2 minutes with: Patrick Hennessy Political editor, The Sunday Telegraph

What plans do you have when you join from the Evening Standard in April? I’m not trying to stir things up. It’s a very good operation and I’m looking forward to seeing what I can bring.

How is The Sunday Telegraph different from the competition?

In my eyes it’s more of a serious read in many ways. We won’t run a story unless we are convinced it is accurate and newsworthy. Some papers will go nuts on a line they’ve been fed that is really self-serving but that just weakens the credibility of the title.

How does political coverage differ on a Sunday?

Sundays are different because you develop and nurture stories through the week and try to hang on to them.

Where do stories come from?

Spin doctors play a massive role in what we do and they are usually our first point of contact. You have to be on guard to avoid being used and sold a line that is unacceptable. They are trying all the time and I’ll try to tell them as early as possible that what they’re saying is bollocks.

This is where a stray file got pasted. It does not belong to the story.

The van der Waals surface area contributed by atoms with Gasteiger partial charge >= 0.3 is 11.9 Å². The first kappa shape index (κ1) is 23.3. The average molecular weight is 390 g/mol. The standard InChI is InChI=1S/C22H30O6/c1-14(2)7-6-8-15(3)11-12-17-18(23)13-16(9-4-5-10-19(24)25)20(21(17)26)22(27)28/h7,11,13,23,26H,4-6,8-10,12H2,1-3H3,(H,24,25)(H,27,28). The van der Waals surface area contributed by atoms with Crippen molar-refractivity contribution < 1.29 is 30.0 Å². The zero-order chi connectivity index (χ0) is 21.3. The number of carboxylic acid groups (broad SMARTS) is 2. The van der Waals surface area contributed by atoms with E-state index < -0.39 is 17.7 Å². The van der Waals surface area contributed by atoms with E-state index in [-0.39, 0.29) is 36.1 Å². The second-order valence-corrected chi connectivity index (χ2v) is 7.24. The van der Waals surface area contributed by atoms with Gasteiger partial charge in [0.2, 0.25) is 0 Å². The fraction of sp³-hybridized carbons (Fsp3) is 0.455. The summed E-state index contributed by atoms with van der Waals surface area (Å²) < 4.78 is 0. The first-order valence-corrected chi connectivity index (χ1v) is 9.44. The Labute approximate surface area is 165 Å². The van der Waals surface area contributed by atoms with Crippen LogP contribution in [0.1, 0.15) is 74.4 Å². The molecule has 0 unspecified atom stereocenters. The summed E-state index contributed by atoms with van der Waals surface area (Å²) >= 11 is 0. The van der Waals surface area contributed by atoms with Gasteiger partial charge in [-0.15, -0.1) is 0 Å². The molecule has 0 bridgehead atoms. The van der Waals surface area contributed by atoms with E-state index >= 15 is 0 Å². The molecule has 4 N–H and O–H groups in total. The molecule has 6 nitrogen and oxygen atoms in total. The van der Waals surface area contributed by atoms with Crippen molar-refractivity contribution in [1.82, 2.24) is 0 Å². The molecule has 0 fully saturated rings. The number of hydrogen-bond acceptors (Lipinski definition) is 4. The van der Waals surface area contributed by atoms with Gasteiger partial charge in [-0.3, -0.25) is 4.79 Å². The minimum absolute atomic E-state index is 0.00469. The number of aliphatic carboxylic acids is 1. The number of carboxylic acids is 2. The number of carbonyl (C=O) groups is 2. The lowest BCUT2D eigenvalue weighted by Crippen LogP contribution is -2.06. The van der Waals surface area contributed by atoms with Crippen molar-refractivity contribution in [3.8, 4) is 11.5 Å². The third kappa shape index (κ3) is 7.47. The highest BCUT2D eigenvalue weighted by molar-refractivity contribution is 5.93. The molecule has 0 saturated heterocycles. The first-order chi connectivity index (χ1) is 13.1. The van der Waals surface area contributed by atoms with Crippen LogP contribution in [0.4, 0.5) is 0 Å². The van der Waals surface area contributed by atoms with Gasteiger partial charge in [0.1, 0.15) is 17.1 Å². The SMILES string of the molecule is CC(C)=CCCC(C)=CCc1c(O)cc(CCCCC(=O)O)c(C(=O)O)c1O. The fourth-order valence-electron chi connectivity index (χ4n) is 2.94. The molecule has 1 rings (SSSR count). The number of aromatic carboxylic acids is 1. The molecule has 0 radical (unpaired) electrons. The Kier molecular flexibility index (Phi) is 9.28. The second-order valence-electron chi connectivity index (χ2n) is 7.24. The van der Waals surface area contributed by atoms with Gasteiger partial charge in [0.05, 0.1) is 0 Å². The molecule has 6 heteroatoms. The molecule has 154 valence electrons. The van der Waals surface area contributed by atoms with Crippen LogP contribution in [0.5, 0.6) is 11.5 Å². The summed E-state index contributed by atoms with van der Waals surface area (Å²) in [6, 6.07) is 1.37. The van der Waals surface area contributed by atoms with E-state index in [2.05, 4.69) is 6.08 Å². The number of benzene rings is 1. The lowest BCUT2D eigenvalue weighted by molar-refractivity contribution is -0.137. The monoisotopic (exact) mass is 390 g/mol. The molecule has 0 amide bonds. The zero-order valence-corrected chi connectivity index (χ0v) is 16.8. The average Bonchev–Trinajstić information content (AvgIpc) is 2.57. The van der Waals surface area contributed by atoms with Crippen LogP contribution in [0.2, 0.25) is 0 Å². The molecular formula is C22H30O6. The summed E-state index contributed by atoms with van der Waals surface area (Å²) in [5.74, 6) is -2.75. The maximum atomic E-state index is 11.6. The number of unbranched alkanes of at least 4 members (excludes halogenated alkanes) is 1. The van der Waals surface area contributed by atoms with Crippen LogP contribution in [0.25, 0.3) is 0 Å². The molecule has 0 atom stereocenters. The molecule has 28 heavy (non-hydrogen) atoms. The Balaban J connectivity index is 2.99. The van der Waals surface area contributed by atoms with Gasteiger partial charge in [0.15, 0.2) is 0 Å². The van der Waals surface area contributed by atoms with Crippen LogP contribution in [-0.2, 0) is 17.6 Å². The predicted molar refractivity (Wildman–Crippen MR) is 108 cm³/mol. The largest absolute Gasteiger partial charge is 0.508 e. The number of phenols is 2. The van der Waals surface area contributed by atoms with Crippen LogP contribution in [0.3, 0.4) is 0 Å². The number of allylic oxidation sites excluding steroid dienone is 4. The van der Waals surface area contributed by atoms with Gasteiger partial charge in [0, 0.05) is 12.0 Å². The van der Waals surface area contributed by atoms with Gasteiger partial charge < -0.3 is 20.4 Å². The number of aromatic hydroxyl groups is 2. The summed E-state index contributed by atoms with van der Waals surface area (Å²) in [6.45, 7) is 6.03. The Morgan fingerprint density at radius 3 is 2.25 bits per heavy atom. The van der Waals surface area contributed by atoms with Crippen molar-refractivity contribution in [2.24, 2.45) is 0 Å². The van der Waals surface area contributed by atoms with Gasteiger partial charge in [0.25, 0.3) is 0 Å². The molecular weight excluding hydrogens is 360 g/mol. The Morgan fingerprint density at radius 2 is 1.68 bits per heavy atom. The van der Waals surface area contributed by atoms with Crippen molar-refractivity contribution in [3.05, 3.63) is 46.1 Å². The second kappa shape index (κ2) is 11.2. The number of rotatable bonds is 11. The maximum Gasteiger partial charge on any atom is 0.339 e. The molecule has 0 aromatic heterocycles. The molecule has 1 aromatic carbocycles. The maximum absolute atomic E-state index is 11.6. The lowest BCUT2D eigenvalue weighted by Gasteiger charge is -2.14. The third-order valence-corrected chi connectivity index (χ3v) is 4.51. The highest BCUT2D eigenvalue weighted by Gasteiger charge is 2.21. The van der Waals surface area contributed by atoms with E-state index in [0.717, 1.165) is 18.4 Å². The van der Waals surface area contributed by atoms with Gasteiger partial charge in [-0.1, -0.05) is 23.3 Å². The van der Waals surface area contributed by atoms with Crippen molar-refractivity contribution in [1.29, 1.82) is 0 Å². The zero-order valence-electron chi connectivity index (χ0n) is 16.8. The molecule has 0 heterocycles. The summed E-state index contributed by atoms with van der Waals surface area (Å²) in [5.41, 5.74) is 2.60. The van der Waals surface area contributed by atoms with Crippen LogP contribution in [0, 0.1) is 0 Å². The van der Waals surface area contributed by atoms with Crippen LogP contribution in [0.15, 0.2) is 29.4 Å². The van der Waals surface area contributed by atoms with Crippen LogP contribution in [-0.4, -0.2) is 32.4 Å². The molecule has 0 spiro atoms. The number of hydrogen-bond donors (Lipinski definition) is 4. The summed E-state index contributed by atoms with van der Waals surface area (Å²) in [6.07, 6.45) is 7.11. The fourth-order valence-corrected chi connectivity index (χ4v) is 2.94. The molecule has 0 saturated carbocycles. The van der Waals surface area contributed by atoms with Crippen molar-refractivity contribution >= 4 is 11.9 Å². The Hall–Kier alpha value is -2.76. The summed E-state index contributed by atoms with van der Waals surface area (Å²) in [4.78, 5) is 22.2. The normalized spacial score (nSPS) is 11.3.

Who is the best at spin?

Spin is more of a necessity for the opposition because it is often the only way of getting its message out. Labour was particularly good when in opposition. We also find think tanks often run slick operations. I have a bit to do with lobbyists but we’re more interested in the hard face of politics and they tend to be of more use to specialist correspondents.

How much has Alastair Campbell’s departure affected your dealings with Number 10?

It’s no secret that most people think he should have gone earlier. I think there has been a change of pace at Number 10 but not as much as you would expect. David Hill has done a good job and they run a pretty slick ship now.

How should PROs get in touch?

Hopefully most people already know me. They should ring me up any time so we can have a chat or a drink.

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